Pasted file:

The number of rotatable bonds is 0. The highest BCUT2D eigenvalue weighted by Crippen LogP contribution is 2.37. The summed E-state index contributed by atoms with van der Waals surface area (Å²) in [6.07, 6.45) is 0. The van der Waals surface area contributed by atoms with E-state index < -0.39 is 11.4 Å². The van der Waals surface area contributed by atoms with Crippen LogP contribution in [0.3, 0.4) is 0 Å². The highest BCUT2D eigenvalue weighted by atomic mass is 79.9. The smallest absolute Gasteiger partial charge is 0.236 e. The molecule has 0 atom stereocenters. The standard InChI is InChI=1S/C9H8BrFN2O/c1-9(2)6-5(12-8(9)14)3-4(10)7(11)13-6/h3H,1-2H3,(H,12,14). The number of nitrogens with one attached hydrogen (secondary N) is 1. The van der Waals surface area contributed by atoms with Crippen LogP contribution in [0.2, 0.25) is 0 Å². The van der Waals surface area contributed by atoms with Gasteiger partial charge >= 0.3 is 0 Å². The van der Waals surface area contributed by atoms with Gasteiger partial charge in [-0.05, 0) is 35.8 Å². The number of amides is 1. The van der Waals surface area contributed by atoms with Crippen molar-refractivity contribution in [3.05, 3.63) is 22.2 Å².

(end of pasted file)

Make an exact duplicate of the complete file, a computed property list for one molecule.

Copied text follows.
The number of rotatable bonds is 0. The highest BCUT2D eigenvalue weighted by Crippen LogP contribution is 2.37. The summed E-state index contributed by atoms with van der Waals surface area (Å²) in [6.07, 6.45) is 0. The van der Waals surface area contributed by atoms with E-state index < -0.39 is 11.4 Å². The van der Waals surface area contributed by atoms with Crippen LogP contribution in [0.3, 0.4) is 0 Å². The highest BCUT2D eigenvalue weighted by atomic mass is 79.9. The smallest absolute Gasteiger partial charge is 0.236 e. The molecule has 0 atom stereocenters. The standard InChI is InChI=1S/C9H8BrFN2O/c1-9(2)6-5(12-8(9)14)3-4(10)7(11)13-6/h3H,1-2H3,(H,12,14). The number of nitrogens with one attached hydrogen (secondary N) is 1. The van der Waals surface area contributed by atoms with Crippen LogP contribution in [0.2, 0.25) is 0 Å². The van der Waals surface area contributed by atoms with Gasteiger partial charge >= 0.3 is 0 Å². The van der Waals surface area contributed by atoms with Gasteiger partial charge in [-0.05, 0) is 35.8 Å². The number of amides is 1. The van der Waals surface area contributed by atoms with Crippen molar-refractivity contribution in [3.05, 3.63) is 22.2 Å².